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Asian football award nomination no cause for celebration

Last season, ISL and I-League were held simultaneously and the top-flight was weakened by the departure of Bengaluru FC and most of its core Indian players to ISL.

football Updated: Oct 12, 2018 09:40 IST
Bhargab Sarmah
Bhargab Sarmah
Hindustan Times, New Delhi
aiff,i-league,isl
File picture of an I-league match(Hindustan Times via Getty Images)

India’s premier football competition, I-League, was on Thursday named by the Asian Football Confederation (AFC) as one of the ten nominees in the ‘Best Developing Football League of the Year’ category for the annual SPIA Awards (Asia’s Sports Industry Awards), to be held in Bangkok on November 19-20.

While the league wasn’t nominated for the top prize -- ‘Best Inspiring Football League of the Year’ award -- given India’s low standing in the sport, the All India Football Federation (AIFF) claimed in its press release that I-League was among the top three nominations in its category. The league was listed third – behind Bhutan and Guam – only because it was alphabetical.

Shortly after the nominations were announced, AIFF general secretary Kushal Das said, “I would like to congratulate everyone who has been part of the League – FSDL (Football Sports Development Limited, a joint venture of Reliance and Star Sports and founder of the Indian Super League), the clubs, the sponsors, all other stakeholders and my colleagues in AIFF without whose support this wouldn’t have been possible.”

Sunando Dhar, I-League CEO, said, “We’ve been striving hard over the years and this nomination is only a motivation for us to do better.”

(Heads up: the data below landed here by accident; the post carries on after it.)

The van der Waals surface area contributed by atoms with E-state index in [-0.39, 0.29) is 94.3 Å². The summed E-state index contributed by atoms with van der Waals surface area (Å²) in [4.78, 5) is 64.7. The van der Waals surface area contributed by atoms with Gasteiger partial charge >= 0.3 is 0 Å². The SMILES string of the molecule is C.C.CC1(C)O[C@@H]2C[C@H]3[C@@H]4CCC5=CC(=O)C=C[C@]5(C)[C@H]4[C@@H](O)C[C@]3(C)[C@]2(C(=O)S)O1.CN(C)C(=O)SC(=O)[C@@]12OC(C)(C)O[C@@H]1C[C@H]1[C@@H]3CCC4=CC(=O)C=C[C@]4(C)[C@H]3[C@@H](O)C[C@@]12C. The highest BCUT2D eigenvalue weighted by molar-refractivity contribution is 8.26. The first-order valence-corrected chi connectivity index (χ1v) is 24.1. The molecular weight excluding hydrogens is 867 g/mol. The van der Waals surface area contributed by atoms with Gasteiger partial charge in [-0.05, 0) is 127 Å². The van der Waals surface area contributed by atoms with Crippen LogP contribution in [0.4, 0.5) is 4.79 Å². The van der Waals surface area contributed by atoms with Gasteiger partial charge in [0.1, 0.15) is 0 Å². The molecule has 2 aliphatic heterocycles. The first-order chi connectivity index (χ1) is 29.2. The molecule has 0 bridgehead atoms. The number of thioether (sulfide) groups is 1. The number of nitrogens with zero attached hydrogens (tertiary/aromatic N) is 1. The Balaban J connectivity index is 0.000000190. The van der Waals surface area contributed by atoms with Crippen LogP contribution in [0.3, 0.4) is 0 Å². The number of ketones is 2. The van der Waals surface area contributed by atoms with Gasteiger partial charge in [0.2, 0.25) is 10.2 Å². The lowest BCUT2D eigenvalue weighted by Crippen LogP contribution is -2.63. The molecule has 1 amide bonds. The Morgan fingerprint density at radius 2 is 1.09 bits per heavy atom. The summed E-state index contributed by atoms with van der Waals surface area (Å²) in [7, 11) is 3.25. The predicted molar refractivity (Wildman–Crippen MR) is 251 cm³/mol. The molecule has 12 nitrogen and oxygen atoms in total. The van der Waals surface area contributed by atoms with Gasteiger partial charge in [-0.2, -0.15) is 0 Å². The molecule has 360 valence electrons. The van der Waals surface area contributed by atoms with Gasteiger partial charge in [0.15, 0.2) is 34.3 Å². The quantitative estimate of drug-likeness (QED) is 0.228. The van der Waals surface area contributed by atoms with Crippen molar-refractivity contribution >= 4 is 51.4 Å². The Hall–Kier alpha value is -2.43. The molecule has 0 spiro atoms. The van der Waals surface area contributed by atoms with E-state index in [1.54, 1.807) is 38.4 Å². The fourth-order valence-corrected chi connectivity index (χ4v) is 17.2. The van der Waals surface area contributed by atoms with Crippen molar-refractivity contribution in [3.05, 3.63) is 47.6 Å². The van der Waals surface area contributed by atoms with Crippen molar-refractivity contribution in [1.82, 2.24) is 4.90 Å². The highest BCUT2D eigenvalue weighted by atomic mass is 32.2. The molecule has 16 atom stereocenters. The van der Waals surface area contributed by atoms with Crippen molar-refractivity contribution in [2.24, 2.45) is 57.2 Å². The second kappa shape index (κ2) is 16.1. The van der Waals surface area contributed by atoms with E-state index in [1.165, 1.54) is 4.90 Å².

The irony of the nomination and AIFF gloating can’t be missed given that the future of the I-League -- which lives in ISL’s shadow -- is up in the air.

It is a matter of time before ISL is turned into the top flight of India’s league structure. Last year, the then I-League champions Aizawl FC and other top-flight clubs were faced with the prospect of relegation to the second tier of a re-formed league pyramid, which would have had ISL at the top. Following club resistance and failure to come up with a new structure, two leagues were continued with.

Last season, ISL and I-League were held simultaneously and the top-flight was weakened by the departure of Bengaluru FC and most of its core Indian players to ISL.

A 17-page report by a two-member panel appointed by FIFA and AFC has called for a unified league structure by next year and expansion of the top-flight to 16 teams by 2022-23. The report also recommended a review of parts of AIFF’s agreement with FSDL. Failing to reform the league structure by 2019-20 will see Indian clubs banned from Asian competitions.

With ISL, the future top-flight, still a closed league and there being no sign to the end of the dual-league impasse, nomination for a second-tier award is no cause for celebration for the AIFF.

First Published: Oct 12, 2018 08:52 IST